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How to hold firm on commissions

By James Tostevin
19 September 2016 | 1 minute read
Real estate agent commissions

James Tostevin, who placed in the top two in the Top 100 Agents ranking for the past four years, explains the tactics he uses when vendors try to get agents to reduce their fees. 

Like all agents, I often get asked to reduce my fees. This is something we all need to resist because agents more than justify their fees when we maximise the selling price for vendors.

The problem is that many vendors think fees are the only way to separate one agent from another. That’s why it’s so important to educate the general public about our role and the value we provide.

The main reason vendors ask me to reduce my fee is because they say the other agents they’ve spoken to are willing to work for less. In that situation, the first thing I do is try to isolate the issue and find out if commission is the one thing standing between me being appointed or the listing going to another agent.


I might say, “If we neutralise everything other than the fee for a moment, are you comfortable with me handling the sale?” I want to get a positive answer to that question. If the client is sold on me representing them, it’s easier to fight for the fee that I believe is reasonable. In that scenario, if they’ve spoken to four agents and they admit that I’m the preferred agent, I say in a friendly way, “I’m just a little puzzled. Are you asking me to work for the same fee as the agents that you don’t want?” I then pause.

The client might then say, “Yes, we know your track record is strong, we know you’ve had some great results recently and we feel very comfortable with you, it’s just that these other agents are offering a lower rate of commission.” I explain there’s a reason those agents are cheaper. They don’t have the profile that we do and they haven’t achieved the results that we have.

James Tostevin

One vendor recently said to me, “We didn’t ask the agent to reduce their fee, but they did anyway”. I replied, “Imagine that agent in a negotiation. They’ve been prepared to reduce their fee by 20 per cent…” The vendor said, “No, it’s more than that”. That then made it even easier for me to say, “Well, if they’re prepared to reduce their commission by, say, 30 per cent, what are they going to do with the last 5 per cent of your price? Do you think they’re really going to care about that last 3 or 4 or 5 per cent? They’re not, because they don’t care about 30 per cent of their fee!”

Another thing I do is to use case studies to justify my commissions. I give specific examples of how I’ve managed to achieve higher sales prices for previous clients. If you’ve been referred to that vendor, it’s brilliant to be able to say, “Look what we did for your friend. We could’ve sold that property for $1.3 million, but we extracted another $62,000. It was our negotiation skills that extracted that $62,000. That should provide you with huge confidence that we should be your selling agent.”

What I always emphasise to my clients is that you don’t judge agents on whether they’re short of the reserve price and end up getting to the reserve price through a negotiation. You judge agents on whether you’re hovering around a figure that’s acceptable to the vendor but the agent then pushes beyond that number in a negotiation, sometimes post-auction, to achieve an even higher price.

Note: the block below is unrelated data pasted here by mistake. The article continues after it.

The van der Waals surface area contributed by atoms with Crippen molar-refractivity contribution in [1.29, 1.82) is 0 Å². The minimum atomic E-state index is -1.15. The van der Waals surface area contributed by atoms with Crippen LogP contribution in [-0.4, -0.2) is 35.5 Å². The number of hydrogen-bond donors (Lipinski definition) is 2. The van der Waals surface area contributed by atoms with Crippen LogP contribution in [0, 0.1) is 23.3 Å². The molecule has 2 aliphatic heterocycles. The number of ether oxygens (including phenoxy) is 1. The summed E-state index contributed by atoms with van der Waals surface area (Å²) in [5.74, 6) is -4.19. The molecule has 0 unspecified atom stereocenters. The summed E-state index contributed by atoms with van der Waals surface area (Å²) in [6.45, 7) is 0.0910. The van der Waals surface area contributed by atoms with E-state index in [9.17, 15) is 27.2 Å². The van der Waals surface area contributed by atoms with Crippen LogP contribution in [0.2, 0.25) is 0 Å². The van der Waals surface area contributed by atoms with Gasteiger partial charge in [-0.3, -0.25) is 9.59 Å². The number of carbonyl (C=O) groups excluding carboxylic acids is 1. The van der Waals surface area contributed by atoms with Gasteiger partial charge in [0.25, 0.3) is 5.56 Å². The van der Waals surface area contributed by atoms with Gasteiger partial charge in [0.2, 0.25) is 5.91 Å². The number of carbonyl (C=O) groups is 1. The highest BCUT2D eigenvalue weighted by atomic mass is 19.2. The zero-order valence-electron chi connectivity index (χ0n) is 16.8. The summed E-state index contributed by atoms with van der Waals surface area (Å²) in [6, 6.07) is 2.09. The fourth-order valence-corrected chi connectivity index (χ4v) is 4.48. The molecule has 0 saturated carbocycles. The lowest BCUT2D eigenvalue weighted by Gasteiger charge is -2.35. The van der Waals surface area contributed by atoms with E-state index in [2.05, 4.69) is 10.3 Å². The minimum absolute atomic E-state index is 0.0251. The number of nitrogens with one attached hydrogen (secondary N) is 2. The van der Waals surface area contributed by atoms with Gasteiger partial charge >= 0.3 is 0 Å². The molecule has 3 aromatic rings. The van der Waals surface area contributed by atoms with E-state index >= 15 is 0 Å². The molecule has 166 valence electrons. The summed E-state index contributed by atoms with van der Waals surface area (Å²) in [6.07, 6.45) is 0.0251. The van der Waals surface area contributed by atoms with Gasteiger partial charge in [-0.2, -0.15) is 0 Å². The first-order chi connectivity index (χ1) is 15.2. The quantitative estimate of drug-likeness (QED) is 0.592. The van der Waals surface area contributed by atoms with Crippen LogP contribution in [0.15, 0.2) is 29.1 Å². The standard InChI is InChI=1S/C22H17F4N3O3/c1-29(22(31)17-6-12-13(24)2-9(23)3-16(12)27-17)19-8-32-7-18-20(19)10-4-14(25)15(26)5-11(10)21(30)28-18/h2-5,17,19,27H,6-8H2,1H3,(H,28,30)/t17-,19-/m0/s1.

There are still vendors out there who fall for the oldest trick in the real estate handbook – agencies trying to win business with the highest appraisal and the lowest fee. Unfortunately, clients who struggle to differentiate agents will be susceptible to that tactic. That’s why it’s so important to be able to explain your point of difference.

Of course, no agent gets their fee every single time. Our office has an average sale price of about $2 million, and in our market the price bracket of the property tends to dictate the percentage that gets charged. It also depends on the profile that listing is going to provide Marshall White and the leads it’s likely to generate.

Yes, there are occasions when we amend the commission, but we also build in performance criteria, which is normally a percentage beyond an agreed price. That agreed price needs to be at a reasonable level, otherwise it defeats the purpose of having a performance-based commission.

What I say in that situation to the client is, “I’ll make a commercial decision on this one occasion, but when we get to sell for you again in five years or 10 years, we wipe the slate clean. We also ask that this is a confidential agreement and is not disclosed to another agent. We also ask that if you recommend us to friends and family, you respect that each situation is different and that could reflect on the commission we charge the next time.”

What I’d like to say to the agents who do reduce their fees on the basis that they think that’s their only point of difference, is I wish you’d think long and hard about the other things you could offer potential clients. I wish you’d direct more effort to preserving your fee rather than automatically reducing it.

James Tostevin is a director of Marshall White Boroondara in Melbourne. He placed first in the Top 100 Agents ranking in 2013, 2014 and 2015 – and placed second in 2016. Mr Tostevin believes the key to success in residential sales is really listening to a client’s needs, applying creative marketing, thorough follow-up, courtesy and careful consideration when providing advice to clients who are buying and selling real estate.

How to hold firm on commissions
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